Vail Today: Vail Valley home to one of the oldest and youngest to climb Mt. Kilimanjaro (Video) | VailDaily.com

Vail Today: Vail Valley home to one of the oldest and youngest to climb Mt. Kilimanjaro (Video)

By Tricia Swenson

Even though there is a 79-year age difference between the two, Zach Meltz and Dr. Fred Distelhorst have a lot in common. They are both from Vail, they both have ties to Vail Mountain School and they both climbed Mount Kilimanjaro within days of each other in July.

Zach Meltz will be going into the fourth grade at Vail Mountain School and Dr. Fred Distelhorst is a retired orthodontist who practiced in Vail for many years and his kids and grand kids went to Vail Mountain School. The two met for the first time on a sunny morning in Lionshead and shared their experience of being one of the oldest and youngest people to climb Africa's highest peak.

They embraced like lifelong friends would and you could see the admiration and the awe in their eyes, each being equally impressed with each other's feats. They talked about which routes they followed, how many days it took to ascend and descend, how cold it was and the food they ate.

Because of their ages, word spread to other camps about these two climbers and they were adored by the porters and guides. They called Zach "simba" and would hoist the youngster on their shoulders and dance around. They called Dr. Distelhorst "babu", the Swahili word for grandpa and they would ask if they could take a selfie with him.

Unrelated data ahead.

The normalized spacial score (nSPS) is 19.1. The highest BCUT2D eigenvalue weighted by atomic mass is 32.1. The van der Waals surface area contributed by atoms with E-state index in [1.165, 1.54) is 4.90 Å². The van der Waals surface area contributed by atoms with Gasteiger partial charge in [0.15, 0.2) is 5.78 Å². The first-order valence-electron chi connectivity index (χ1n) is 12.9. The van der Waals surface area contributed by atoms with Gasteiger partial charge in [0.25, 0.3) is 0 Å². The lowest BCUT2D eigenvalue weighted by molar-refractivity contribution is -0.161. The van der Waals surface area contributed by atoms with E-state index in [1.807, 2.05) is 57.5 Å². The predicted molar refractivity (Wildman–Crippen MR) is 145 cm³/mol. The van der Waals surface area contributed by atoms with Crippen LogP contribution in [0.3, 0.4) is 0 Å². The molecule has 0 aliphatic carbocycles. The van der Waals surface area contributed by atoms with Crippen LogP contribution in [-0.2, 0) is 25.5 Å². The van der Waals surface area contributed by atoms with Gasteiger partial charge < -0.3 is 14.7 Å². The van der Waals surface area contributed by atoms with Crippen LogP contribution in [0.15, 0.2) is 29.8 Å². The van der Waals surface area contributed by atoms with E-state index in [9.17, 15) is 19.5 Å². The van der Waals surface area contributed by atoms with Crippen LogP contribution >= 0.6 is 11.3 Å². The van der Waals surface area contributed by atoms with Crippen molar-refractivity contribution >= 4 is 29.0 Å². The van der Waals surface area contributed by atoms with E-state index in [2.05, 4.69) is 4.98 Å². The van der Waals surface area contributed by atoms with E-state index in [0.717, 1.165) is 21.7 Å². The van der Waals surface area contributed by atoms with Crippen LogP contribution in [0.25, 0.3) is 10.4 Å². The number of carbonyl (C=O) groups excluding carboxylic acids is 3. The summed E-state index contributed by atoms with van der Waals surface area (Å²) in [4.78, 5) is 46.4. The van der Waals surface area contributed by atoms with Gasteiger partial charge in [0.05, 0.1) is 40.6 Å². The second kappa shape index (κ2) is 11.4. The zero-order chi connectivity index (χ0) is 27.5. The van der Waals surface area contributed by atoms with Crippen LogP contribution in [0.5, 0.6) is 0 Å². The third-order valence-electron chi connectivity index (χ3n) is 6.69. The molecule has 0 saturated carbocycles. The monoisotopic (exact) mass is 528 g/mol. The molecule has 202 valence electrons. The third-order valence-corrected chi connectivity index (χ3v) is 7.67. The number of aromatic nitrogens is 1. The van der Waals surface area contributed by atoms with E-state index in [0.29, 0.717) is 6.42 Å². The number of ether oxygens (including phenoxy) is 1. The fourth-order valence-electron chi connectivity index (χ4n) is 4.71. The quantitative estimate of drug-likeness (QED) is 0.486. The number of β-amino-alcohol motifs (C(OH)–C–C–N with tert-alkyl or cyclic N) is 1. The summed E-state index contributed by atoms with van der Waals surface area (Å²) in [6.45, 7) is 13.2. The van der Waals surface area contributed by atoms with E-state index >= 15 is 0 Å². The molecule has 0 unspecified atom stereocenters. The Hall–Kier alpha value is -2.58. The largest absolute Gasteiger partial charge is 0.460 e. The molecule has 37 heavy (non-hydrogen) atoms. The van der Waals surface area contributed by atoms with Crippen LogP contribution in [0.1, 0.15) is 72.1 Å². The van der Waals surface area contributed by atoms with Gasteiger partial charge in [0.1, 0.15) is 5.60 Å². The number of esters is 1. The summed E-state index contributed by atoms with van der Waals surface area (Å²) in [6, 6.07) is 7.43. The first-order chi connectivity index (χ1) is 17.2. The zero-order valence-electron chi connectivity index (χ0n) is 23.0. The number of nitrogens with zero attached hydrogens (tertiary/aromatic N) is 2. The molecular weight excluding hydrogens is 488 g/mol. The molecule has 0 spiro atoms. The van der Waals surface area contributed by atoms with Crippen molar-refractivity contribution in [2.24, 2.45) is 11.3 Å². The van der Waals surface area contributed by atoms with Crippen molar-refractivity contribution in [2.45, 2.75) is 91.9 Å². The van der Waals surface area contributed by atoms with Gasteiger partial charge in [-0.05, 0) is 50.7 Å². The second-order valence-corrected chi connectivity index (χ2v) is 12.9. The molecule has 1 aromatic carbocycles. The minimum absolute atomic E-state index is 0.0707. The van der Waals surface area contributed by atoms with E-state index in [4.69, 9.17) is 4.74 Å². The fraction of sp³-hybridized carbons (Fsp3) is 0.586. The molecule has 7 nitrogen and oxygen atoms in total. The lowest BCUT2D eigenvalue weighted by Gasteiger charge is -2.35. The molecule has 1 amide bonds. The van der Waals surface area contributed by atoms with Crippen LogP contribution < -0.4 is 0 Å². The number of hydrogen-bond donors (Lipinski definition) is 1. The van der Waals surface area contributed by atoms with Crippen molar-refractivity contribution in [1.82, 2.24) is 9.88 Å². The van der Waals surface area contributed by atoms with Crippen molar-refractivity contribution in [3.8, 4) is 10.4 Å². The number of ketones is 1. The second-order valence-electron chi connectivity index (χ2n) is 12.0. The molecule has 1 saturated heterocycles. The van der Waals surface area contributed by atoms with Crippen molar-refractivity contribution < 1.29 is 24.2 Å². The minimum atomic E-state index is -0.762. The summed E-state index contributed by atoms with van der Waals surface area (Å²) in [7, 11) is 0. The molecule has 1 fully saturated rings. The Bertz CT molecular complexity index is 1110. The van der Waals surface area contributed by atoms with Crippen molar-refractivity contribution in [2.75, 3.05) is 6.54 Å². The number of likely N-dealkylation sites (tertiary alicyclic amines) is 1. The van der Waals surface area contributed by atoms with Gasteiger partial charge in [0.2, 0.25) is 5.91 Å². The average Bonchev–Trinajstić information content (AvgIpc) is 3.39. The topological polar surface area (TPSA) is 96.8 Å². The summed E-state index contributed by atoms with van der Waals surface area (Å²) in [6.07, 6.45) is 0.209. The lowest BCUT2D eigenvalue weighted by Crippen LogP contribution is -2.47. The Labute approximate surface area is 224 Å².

Another thing in common was their perceived degree of difficulty of climbing to the top of this dormant volcano in Tanzania, which stands at 19,341 feet. They both said it wasn't as hard as they thought it was going to be. "You take small steps, so it really is just one step at a time," said Distelhorst.

"I think the most obvious thing we have in common is we both love the outdoors," said Meltz.

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Another common thread, they both loved the people. "One of the things that stood out for me the whole trip was how friendly they were," said Distelhorst. Meltz agreed. "Every time they would walk past us, they were always smiling, it was amazing," Meltz said.

When asked if they would do it again, both said the same thing: no. "I think one time is enough," said Meltz. "I don't think I have any desire to do that again, I like biking to the Vail Pass cul-de-sac better," said Distelhorst.

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